Daily Beast Review of CNN’s Shroud of Turin Episode

imagePoet and scholar Jay Parini, author of Jesus: The Human Face of God, writing in The Daily Beast, reviews the CNN series and particularly last night’s episode on the Shroud of Turin:

The television version is typical, well, television. The music is overly dramatic. There are trite dramatized scenes of Jesus being arrested and tried, nailed to the cross, his body being wrapped in a shroud, and so forth. These scenes are not, in fact, so much dramatic as illustrative: we get visual representations of what people are talking about. The better moments are those where we get the actual history of the Shroud: its sudden appearance in the middle of the 14th century, its even more stunning acquisition of huge importance to the faithful when, in 1898, an amateur photographer took a picture of the Shroud and a positive image of a man appeared. Was this the actual face of Jesus?

Decades of scientific investigation of the Shroud ensued, with the conclusion by art historian Nicholas Allen in 1988 that the Shroud is a fake but an interesting one that pushes the history of photography back five hundred years. A further series of radiocarbon tests on the Shroud in 1988 suggested that it dated to the 13th or 14th century, although even this has come into question, as scientists go deeper, looking at pollen samples and so forth.

The mystery was really never solved. It was complicated by the Sudarium. A sudarium is simply a piece of cloth (like a handkerchief) put over the face of a recently deceased person, and one of these corresponding to the Shroud itself was found to have ancient origins dating to about 700 CE by radiocarbon testing. But there are many complications, and—to fully understand them—one really needs the companion book. The television version glosses over the details, as it must; yet the details are riveting. By way of conclusion, Fr. Martin says, “When we look at the authenticity of the Shroud, my gut tells me that it’s real.”

Real or fake, to me, seem the wrong categories. Useful or not as aids to faith and spiritual reflection might be better categories.

8 thoughts on “Daily Beast Review of CNN’s Shroud of Turin Episode”

  1. Absolutely incredible that the CNN program did not mention the follow:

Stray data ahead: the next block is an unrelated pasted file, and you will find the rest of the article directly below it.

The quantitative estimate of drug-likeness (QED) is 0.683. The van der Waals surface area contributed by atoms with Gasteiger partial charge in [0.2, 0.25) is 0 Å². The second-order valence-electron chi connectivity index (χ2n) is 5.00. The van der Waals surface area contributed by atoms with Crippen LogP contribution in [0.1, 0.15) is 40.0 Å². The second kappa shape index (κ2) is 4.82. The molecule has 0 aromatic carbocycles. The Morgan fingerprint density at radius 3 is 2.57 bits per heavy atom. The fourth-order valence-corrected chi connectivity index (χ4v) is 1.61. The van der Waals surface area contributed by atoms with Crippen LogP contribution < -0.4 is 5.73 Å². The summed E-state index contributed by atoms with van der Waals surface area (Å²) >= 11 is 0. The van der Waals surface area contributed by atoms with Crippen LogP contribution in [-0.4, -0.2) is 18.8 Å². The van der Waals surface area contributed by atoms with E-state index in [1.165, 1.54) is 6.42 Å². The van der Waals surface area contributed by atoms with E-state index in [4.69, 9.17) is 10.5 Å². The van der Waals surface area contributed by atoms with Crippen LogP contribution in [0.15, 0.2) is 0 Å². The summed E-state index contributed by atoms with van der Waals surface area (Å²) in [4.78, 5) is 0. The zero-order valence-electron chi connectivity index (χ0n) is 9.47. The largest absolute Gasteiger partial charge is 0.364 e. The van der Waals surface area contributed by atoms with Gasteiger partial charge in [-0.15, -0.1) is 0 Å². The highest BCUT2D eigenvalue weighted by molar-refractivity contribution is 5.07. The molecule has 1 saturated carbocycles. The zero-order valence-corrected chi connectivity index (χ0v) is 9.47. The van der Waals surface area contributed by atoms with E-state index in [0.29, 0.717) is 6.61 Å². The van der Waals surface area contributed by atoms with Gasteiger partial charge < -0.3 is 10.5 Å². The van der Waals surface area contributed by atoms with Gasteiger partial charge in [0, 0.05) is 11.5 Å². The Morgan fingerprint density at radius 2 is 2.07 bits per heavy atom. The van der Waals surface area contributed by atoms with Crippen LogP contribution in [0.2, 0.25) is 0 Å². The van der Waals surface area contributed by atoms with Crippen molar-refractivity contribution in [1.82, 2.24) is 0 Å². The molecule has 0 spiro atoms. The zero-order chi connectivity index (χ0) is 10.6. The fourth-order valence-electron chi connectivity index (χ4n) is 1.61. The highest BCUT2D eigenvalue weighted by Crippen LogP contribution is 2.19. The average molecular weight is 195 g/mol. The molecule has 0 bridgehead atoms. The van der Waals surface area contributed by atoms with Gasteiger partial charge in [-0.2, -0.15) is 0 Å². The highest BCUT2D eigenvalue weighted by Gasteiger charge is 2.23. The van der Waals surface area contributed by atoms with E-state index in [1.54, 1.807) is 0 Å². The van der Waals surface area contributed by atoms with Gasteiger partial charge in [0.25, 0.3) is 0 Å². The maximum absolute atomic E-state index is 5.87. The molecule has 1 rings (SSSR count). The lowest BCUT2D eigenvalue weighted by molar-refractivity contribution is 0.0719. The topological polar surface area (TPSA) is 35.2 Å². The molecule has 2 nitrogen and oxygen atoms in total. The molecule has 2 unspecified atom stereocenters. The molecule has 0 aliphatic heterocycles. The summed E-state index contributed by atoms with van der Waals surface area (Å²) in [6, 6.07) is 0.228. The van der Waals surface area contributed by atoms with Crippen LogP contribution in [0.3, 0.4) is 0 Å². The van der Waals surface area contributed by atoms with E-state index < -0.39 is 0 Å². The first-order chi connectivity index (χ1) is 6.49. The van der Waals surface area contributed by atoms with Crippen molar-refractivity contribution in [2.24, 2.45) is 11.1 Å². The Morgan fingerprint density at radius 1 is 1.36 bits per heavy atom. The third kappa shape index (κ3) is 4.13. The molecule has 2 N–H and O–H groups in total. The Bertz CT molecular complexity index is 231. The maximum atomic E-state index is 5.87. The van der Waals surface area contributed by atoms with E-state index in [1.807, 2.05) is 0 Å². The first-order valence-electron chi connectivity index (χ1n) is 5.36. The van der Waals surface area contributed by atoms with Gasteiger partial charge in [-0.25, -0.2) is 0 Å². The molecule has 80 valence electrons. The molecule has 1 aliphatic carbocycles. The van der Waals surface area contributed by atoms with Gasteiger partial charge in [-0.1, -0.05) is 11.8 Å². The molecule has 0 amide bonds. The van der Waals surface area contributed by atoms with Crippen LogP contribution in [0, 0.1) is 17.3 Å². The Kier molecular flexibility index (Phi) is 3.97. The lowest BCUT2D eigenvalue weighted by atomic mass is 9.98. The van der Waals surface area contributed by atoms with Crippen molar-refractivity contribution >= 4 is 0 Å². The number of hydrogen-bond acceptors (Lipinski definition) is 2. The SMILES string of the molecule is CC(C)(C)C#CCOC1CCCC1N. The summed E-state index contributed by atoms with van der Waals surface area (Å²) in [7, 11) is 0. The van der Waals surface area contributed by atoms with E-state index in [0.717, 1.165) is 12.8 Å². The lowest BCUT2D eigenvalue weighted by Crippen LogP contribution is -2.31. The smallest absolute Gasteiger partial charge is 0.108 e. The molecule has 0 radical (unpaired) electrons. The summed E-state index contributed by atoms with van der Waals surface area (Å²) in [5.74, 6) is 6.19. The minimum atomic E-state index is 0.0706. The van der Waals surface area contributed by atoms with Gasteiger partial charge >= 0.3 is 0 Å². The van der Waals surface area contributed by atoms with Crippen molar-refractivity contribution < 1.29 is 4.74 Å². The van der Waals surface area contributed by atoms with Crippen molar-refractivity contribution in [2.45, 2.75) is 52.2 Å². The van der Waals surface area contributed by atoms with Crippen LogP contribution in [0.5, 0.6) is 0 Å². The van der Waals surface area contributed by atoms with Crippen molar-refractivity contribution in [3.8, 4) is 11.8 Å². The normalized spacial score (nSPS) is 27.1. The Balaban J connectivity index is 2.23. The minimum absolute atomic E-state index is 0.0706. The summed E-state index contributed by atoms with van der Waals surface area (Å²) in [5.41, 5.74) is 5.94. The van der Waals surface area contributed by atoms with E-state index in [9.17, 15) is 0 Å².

-Raymond Rogers, an atheist, and his independent research – now deceased, Rogers was one of the scientists involved in the carbon-dating tests of which the results were published in 1988 saying the Shroud dates back tom the 14th century. At the behest of someone who contacted Rogers and asked him to take another look: Here’s what he found:
    -The sample provided for the carbon-dating test was taken from a patch sewn into the cloth in the 14th century following a fire which damaged it.
    -A cloth purported to be the Shroud was kept in Jerusalem, Edessa and finally in Constantinople from the time of the death of Christ until it was taken from Constantinople by Crusaders.
    -Christos Pantokratur – a Byzantine painting that goes back to the 5th century. Rogers overlaid the head on the Shroud onto this painting and clearly demonstrates that it’s the same person – exact forehead, nose, chin, hair-line, size, etc. Rogers concludes that the early Christians were familiar wit the Shroud, although not many had access to it due to the fear that enemies of Christianity would destroy it, and that the face on the Shroud was used as a model for early Christian artists. Just take a look at some of the ancient art depicting Christ. It’s the same face as on the Shroud. I saw it for myself in a church in Greece that goes back 1,500 years.
    Rogers concluded that the Shroud is the burial cloth of Christ.
    Another item missed – an Israel scientist found pollen on the Shroud from plants growing only in Jerusalem which pollinate only in the Spring. Christ was crucified in the Spring. There is also pollen from plants found only in Edessa and Constantinople. How, in God’s name, would a forger from 14th century Europe even think about getting pollen from Jerusalem? It’s invisible to the naked eye!
    There is also residue on the Shroud where the knees made contact containing dust and particles from dirt and stone found only in Jerusalem.
    On a final note, getting back to Rogers, he does not know how the image got on the Shroud (and neither does anyone else), but he did add that it would have had to appear within the first 4 or 5 days of death, because at the time liquids would begin to ooze from the body creating an unrecognizable mess, not a clear, concise, detailed image that we have.

    1. Leon, some of the points you mention are assumptions and not established facts (such as the pollen). If you spend some time reviewing this blog you’ll find that much that we have assumed to be true about the Shroud are in fact theories and not facts substantiated by clear evidence.

      1. “some of the points you mention are assumptions and not established facts (such as the pollen)”

        The skeptics are now saying that the piece of cloth does not have any pollen? How is that so?

  2. Sadly this was just another media event to sensationalize a story, by omitting the scientific peer reviewed facts, in order to have a perpetual money making show.

Comments are closed.

%d bloggers like this: